1. Yes Svelaz, there is some hypocrisy on both sides but that’s doesn’t change the fact that President Biden’s speech was demonization, dangerous escalation, unethical, immoral propaganda, extrapolations to absurdity, pure psychological projections, and outright lies. Using Trump whataboutism is an unethical rationalization trying to justify something that was terribly irresponsible and hateful.

        Svelaz wrote, “…despite Trump’s speeches being inflammatory and yes, bigoted and racist at times is constitutionally protected speech so was Biden’s.”

        ON this point we are in agreement and I literally wrote in my blog, “President Biden’s speech was constitutionally protected free speech and does not fall into the legal category of incitement…”.

        1. Witherspoon, good to see we agree on something from time to time, certainly a rarity.

          If you recognize that there is hypocrisy on both sides why would it be unethical to use “whataboutism”? Sometimes using a “whataboutism” directly points out the hypocrisy of others. It’s not merely an excuse. It’s also a valid point.

          As you have noted, Trump has engaged in the same “demonization, dangerous escalation, unethical, immoral propaganda, extrapolations to absurdity, pure psychological projections, and outright lies.” Trump does lie and you acknowledge that to be true.

          This is why Trump supporters and his enablers shouldn’t be surprised about these kinds of speeches and rhetoric. Thanks to Trump and his famous rallies he’s normalized this. That’s his contribution to the political system.

          1. Svelaz wrote, “If you recognize that there is hypocrisy on both sides why would it be unethical to use “whataboutism”? Sometimes using a “whataboutism” directly points out the hypocrisy of others. It’s not merely an excuse. It’s also a valid point.”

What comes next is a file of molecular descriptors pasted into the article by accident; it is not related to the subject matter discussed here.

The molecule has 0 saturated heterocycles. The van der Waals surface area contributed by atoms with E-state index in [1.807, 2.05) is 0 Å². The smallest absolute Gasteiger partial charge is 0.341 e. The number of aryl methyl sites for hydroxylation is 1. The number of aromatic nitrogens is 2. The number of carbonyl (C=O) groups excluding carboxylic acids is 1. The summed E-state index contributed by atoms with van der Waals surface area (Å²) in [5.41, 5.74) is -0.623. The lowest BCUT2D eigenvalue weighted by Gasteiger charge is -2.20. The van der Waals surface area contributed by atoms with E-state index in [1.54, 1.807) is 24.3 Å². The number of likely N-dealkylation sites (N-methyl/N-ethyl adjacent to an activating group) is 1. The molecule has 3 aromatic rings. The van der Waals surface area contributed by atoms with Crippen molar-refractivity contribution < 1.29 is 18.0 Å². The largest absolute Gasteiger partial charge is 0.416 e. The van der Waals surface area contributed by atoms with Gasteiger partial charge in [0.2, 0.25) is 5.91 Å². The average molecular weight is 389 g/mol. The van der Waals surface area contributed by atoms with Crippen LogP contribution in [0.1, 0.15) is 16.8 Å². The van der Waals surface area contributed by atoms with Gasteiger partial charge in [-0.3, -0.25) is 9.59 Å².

When whataboutism or bringing hypocrisy points is used it’s almost always used as a deflection away from an unethical, immoral or illegal action or used as a rationalization for the unethical, immoral or illegal action. It’s not that the facts related to whataboutism or bringing up hypocrisy are invalid, it’s how those facts are being used, so it really depends on how whataboutism or hypocrisy is used in argumentation.

            Svelaz wrote, “As you have noted, Trump has engaged in the same “demonization, dangerous escalation, unethical, immoral propaganda, extrapolations to absurdity, pure psychological projections, and outright lies.” Trump does lie and you acknowledge that to be true.”

            That’s not exactly what I noted but it’s not a huge stretch to twist what I wrote into that; forgetting about this and moving on.

            This “As you have noted…” paragraph is a good example of what I just wrote above, how the argument is presented. That paragraph by itself is just a statement of opinion and one true fact, that Donald Trump does lie and I acknowledge that to be true; therefore that paragraph is not a deflection or a rationalization by itself, then you had to go and change the context of that paragraph when you wrote this and linked it to the previous paragraph with your “this is why…” , “This is why Trump supporters and his enablers shouldn’t be surprised about these kinds of speeches and rhetoric. Thanks to Trump and his famous rallies he’s normalized this.”. Now looking back at the previous paragraph combined with this new context it all becomes one big rationalization unethically justifying President Biden’s choices and actions by blaming Trump for the choices and actions made by Biden. What Biden did was very intentional.

            Biden made his own choices, Trump didn’t make them for him. Biden was wrong to deliver such divisive, demonizing and hateful speech and no rationalization is going to justify what he did or change that fact.

            Okay, do you now have a little better understand of how not to use whataboutism or bring hypocrisy into an argument?

  15. “ Whatever the reason, the speech added to the rage of our politics. For his part, Donald Trump quickly bulldozed any moral high ground after the speech by denouncing Biden as an “enemy of the state” and calling the FBI “vicious monsters.”

    Well, it turns out Biden was right. After Trump’s ranting speech demonstrated exactly what Biden was talking about. Turley conveniently omits the fact that Trump and his horde of maga nutties have indeed been spewing the kind of rhetoric he cited in his column for years. The one time a democrat punches back forcefully suddenly it’s “inciting conflict”.